This seems completely absurd, but there is an explanation, albeit an entirely unsatisfactory one. The UK government can’t take the tax off tampons until the EU gives us permission to do so (supposedly later this year) or until after we’ve finished Brexiting away from them. So we’ll see what happens then. In the meantime the government responded to requests to remove the tax by earmarking the money raised by it for funding various organisations that provide services to disadvantaged women. So far, so good. There’s something of an irony that this tax on uterus owners is being used to solve problems inflicted on them by mostly cis men, as the fund has an emphasis on domestic violence groups, but at least the money is being spent back on us.
Somehow though, in amongst the perfectly reasonable organisations like Refuge, the government decided to funnel a not-insignificant sum to Life, an anti-abortion campaign group. To be fair to Life it doesn’t just restrict itself to giving unhelpful and emotionally manipulative phone counselling to pregnant people, or proselytizing to 15year-olds. They also offer help to pregnant people in need of housing and other social services.This is, presumably, the justification for handing them a large sum of cash from a fund intended to help women.
It’s still completely unacceptable.
Even if Life’s share of the tax money is restricted so that they can only use it for social services, by funding that side of their work the government allows them to reallocate existing funds to their anti-abortion campaigning. It also helping Life to survive and thrive as a service provider in a funding-cuts-heavy environment when other agencies who also provide those services without an anti-choice agenda are in desperate need of money. If those agencies then close or simply can’t meet the demand people are going to be forced to turn to Life when they otherwise wouldn’t have, likely leaving them feeling pressured to carry to term. Gratitude and obligation, not to mention physical need, are very powerful forces meted against vulnerable persons.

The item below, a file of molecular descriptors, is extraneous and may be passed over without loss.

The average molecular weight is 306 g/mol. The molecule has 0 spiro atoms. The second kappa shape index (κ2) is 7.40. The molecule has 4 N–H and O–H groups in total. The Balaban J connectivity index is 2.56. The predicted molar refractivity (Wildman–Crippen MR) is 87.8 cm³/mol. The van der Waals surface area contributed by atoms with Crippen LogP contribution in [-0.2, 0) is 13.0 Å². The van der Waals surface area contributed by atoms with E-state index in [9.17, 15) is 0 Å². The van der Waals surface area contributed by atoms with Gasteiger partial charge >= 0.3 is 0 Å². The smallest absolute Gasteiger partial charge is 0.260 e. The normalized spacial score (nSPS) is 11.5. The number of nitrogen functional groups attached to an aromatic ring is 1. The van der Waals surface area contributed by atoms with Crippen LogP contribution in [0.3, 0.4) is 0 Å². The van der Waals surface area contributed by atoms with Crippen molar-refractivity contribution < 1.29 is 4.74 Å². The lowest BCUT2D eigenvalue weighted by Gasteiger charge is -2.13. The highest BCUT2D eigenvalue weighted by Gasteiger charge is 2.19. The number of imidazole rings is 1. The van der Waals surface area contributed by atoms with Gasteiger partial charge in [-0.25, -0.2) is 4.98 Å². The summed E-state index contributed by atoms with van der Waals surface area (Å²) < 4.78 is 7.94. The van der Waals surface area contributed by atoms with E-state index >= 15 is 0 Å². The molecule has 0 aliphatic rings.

Then there’s that by funding Life the government is giving them their tacit approval, something they’ve already done once before by inviting them to take part in a government sexual health panel. Life’s policy is, unsurprisingly, abstinence only — something which not only doesn’t work but has been proven to deliver worse outcomes, making their inclusion questionable at best. When combined with the exclusion of veteran abortion provider and sexual health service BPAS it becomes a troubling statement about what the government prioritises when it comes to sex, health and bodily autonomy. This is particularly worrying right now as we have just managed to bring forward a bill decriminalising abortion for the first time since the Victorian period (for more about how abortion isn’t technically legal in the UK and our labyrinthine and inappropriate abortion laws see my previous article). The government needs to know that we support increasing abortion rights, not suppressing them, and that it is absolutely unacceptable to force uterus owners to fund an organisation trying to restrict our bodily autonomy.
So how do we start? This link provides a guide to contacting your MP on social media and by email. Demand an explanation of why they’re funding this charity until they give one and then let them know what you think of their answer. While you’re at it remind them that we want abortion fully decriminalised.
Considering that AFAB children are currently actually missing school because they can’t afford to buy sanitary products you might want to suggest they redirect some of the money there instead. Or to a rape crisis centre in Scotland, as none of them received any of tampon tax funding either. Make as much of a fuss as possible on social media, too, because nothing is as effective as embarrassment and bad PR to motivate a politician. The twitter hashtags #tampon and #TamponTax are a good place to start.